To repay the kindness of all beings,
I give myself nothing which I bring,
Like those of wild beasts, behold my lodging,
Which other persons would be timid in.
Like the food of dogs, behold my food,
Excites in others nausea, it would.
Like a skeleton, behold my body,
On which even a foe would have pity.
My body both inside and out,
Beside nettle likeness there is nought,
Yet I ever hold adoration & affection,
The Buddhas are preserved in my meditation.
Therefore my sister Peta dear,
To my real teaching give your ear,
See my acts for all the years,

Is not seeing better than hear? After hearing his song, Peta and Zesay both asked him, "How then can your heart be satisfied?" He sang the following song of what would constitute his satisfaction:

My happiness unknown to my aunt,
My sadness unknown to my enemy,
Could thus I die in solitude,
Contented would be the devotee.

* *

My growing old unknown to Zesay,
My falling ill unknown to Peta.
Could thus I die in this solitude,
Contented would be the devotee.

* * *

My death unknown to anybody,
My rotting corpse unseen by any bird,
Could thus I die in this solitude,
Contented would be the devotee.
My putrid flesh sucked by the worms,
My muscles by beasts get many harms,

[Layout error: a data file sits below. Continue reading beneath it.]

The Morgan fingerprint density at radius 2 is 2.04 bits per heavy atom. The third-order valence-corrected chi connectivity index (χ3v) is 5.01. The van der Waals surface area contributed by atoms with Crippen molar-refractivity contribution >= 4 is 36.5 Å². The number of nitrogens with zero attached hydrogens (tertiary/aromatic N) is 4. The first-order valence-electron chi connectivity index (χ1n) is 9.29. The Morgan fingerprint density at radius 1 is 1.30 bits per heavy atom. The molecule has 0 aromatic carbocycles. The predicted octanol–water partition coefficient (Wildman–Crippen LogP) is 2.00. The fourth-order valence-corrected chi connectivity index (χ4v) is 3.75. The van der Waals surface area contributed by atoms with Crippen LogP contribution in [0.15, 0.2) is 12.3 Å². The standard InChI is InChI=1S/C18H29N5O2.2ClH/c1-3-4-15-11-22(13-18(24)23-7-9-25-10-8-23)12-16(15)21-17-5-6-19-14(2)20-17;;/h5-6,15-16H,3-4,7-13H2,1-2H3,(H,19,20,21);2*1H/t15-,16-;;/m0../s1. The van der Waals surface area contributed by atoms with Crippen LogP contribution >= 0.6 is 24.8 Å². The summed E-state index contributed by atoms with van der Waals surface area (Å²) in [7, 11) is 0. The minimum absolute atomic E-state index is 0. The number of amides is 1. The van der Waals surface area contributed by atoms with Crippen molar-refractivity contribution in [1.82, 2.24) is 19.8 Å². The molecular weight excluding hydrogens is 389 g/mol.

Could thus I die in this solitude,
Contented would be the devotee.

With no human foot-print by my door,
Shedding no blood of my body pure,
Could thus I die in the solitude,
Contented would be the devotee.

With none to ask where I had gone,
With none to ask when I will come,
Could thus I die in this solitude,
Contented would be the devotee.

* * *

With none to crowd about my corpse,
With none to lament my life lapse.
Could thus I die in this solitude,
Contented would be the devotee.

* *

May this prayer about dying in solitude
Be granted as I wish for beings and bear fruit,
Doubtlessly satisfied I will die
In such a manner the devotee!

Once his sister met the Lama Bari-Lotsawa when she was begging and saw everything surrounding this Lama and then she went to her brother and advised him, "Make a lower garment and go to the Lama Bari-Lotsawa who is a Lama indeed, but of quite different style and practice than yourself. He has a throne under him and an umbrella over him, he is clad in silken garments and his lips are always dipped in tea and wine. He is surrounded by his disciples and followers who walk in front of him blowing trumpets by pairs. He assembles a crowd wherever he goes and collects their offerings in large quantities, thus benefiting his relatives, and is one who can be boasted of as a most eminent Lama. I would have you try to enter his service and follow him as a disciple. Even if you be accepted as his meanest disciple, that would be better than this sort of life. Your penurious devotion and my luckless life will scarcely do in this world. We cannot thus sustain life." She began to weep bitterly deploring their lot.